EVP trends you should be looking out for post-COVID

With COVID-19 having huge impacts on all aspects of the workplace, it’s no surprise that it’s also affecting what employees want from an employer. Employee value propositions will have to adjust to ensure they meet changing mindsets and expectations of both candidates and existing employees.

Before the outbreak of COVID-19, experts predicted that 2020 was the year for promoting an integrated approach to work, empowering employees to focus on personal development and finding purpose in their work. It was thought that employees wanted work that contributed to society and to feel as though they were achieving something no matter what their role in the business. EVPs would have to alter as a result.

Now that our lives have changed significantly and we prepare to enter a new normal, are these EVP trend predictions still valid?

Emphasis on employee perspective

2020 was supposed to be the year that employees held power. Businesses would have to begin to picture everything from their perspective to create a valid and relevant EVP which would resonate with, attract and retain top talent.

Employers will need to take their employees wants and needs into consideration when refining their EVP if they’re going to keep hold of their people post-COVID, as the war on talent will be tight. Tensions are high in all workplaces, and people are seriously reconsidering their futures, employers need to ensure their people feel valued and the most significant way to do this is gain and idea of their perspective. Employees hold an honest perception of a brand and what improvements need to be made to the workplace culture, they have the best sense of what it’s like to work in an organisation at all levels and adaptations that would work well.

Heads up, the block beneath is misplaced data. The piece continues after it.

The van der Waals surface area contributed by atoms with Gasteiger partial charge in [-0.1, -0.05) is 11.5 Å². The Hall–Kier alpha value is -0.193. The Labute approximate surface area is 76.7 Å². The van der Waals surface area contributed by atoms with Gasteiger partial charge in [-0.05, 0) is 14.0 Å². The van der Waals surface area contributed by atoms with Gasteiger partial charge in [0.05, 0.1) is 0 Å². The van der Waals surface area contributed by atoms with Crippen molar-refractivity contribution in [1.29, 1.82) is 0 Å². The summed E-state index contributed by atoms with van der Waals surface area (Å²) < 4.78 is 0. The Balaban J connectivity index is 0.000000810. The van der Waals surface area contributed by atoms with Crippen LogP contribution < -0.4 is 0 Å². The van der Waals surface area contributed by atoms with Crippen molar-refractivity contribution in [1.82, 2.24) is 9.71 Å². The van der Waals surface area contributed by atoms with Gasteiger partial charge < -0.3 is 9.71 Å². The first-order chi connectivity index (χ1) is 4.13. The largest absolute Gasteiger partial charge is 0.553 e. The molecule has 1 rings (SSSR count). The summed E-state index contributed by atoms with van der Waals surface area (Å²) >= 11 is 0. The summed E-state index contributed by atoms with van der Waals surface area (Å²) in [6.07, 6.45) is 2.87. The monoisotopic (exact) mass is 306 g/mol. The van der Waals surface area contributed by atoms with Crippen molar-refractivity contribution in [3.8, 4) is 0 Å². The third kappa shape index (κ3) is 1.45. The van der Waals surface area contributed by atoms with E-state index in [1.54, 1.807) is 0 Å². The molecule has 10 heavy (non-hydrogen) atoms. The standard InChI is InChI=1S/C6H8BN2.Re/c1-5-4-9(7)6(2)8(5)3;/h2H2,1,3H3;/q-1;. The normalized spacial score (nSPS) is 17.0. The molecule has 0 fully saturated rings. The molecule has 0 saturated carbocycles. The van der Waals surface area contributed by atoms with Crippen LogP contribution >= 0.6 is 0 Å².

Owing to this, candidates trust a company’s employees three times more than the company itself when it comes to providing credible information about company culture. COVID-19 will emphasise this, as it will be employees that have had to weather the storm and adapt to changes. Of course, leaders will say they handled the crisis well and supported staff as best they could, but employees will provide real insight. Therefore, it’s vital that employees are involved in crafting and promoting an employer brand proposition. Over 60% of organisations across the world have an EVP, but the core values are not well known throughout the organisation by the people that work within it. 2020 and post-COVID culture will change this.

Expect to see more employee testimonials, stories and videos to promote employer brands as well as user-generated content. A company’s employees have, on average, ten times more LinkedIn connections than the company has followers, so it’s worth getting everyone involved in refining an EVP to be proud of and promoting it as an employer brand.

Personalised employer brand